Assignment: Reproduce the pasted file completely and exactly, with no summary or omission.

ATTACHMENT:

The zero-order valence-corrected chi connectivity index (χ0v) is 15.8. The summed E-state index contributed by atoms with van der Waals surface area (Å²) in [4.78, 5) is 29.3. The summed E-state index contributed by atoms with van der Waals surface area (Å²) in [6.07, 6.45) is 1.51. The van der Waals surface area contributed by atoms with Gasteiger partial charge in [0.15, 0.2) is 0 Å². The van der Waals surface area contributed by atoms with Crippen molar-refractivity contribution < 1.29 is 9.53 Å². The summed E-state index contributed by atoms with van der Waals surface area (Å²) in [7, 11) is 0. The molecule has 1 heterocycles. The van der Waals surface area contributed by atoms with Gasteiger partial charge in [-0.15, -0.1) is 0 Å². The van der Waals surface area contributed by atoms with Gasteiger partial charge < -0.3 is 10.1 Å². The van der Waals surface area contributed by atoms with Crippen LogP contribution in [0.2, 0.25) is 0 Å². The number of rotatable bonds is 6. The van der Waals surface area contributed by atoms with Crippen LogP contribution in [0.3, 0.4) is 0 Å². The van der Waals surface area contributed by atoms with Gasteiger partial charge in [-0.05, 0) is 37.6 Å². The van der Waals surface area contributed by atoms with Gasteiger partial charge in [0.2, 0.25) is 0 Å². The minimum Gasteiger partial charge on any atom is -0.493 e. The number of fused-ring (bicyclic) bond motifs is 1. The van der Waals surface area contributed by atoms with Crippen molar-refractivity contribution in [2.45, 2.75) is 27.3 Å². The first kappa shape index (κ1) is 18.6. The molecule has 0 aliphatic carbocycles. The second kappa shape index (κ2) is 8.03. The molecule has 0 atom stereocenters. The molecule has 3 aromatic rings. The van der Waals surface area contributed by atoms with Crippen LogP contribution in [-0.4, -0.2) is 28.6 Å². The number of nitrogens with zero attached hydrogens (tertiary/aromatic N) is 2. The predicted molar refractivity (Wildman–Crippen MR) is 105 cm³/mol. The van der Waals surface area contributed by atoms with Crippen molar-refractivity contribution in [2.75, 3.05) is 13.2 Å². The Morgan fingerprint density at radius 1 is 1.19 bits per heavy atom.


The zero-order valence-corrected chi connectivity index (χ0v) is 15.8. The summed E-state index contributed by atoms with van der Waals surface area (Å²) in [4.78, 5) is 29.3. The summed E-state index contributed by atoms with van der Waals surface area (Å²) in [6.07, 6.45) is 1.51. The van der Waals surface area contributed by atoms with Gasteiger partial charge in [0.15, 0.2) is 0 Å². The van der Waals surface area contributed by atoms with Crippen molar-refractivity contribution < 1.29 is 9.53 Å². The summed E-state index contributed by atoms with van der Waals surface area (Å²) in [7, 11) is 0. The molecule has 1 heterocycles. The van der Waals surface area contributed by atoms with Gasteiger partial charge in [-0.15, -0.1) is 0 Å². The van der Waals surface area contributed by atoms with Gasteiger partial charge < -0.3 is 10.1 Å². The van der Waals surface area contributed by atoms with Crippen LogP contribution in [0.2, 0.25) is 0 Å². The number of rotatable bonds is 6. The van der Waals surface area contributed by atoms with Crippen LogP contribution in [0.3, 0.4) is 0 Å². The van der Waals surface area contributed by atoms with Gasteiger partial charge in [-0.05, 0) is 37.6 Å². The van der Waals surface area contributed by atoms with Gasteiger partial charge in [0.2, 0.25) is 0 Å². The minimum Gasteiger partial charge on any atom is -0.493 e. The number of fused-ring (bicyclic) bond motifs is 1. The van der Waals surface area contributed by atoms with Crippen molar-refractivity contribution in [2.45, 2.75) is 27.3 Å². The first kappa shape index (κ1) is 18.6. The molecule has 0 aliphatic carbocycles. The second kappa shape index (κ2) is 8.03. The molecule has 0 atom stereocenters. The molecule has 3 aromatic rings. The van der Waals surface area contributed by atoms with Crippen LogP contribution in [-0.4, -0.2) is 28.6 Å². The number of nitrogens with zero attached hydrogens (tertiary/aromatic N) is 2. The predicted molar refractivity (Wildman–Crippen MR) is 105 cm³/mol. The van der Waals surface area contributed by atoms with Crippen molar-refractivity contribution in [2.75, 3.05) is 13.2 Å². The Morgan fingerprint density at radius 1 is 1.19 bits per heavy atom.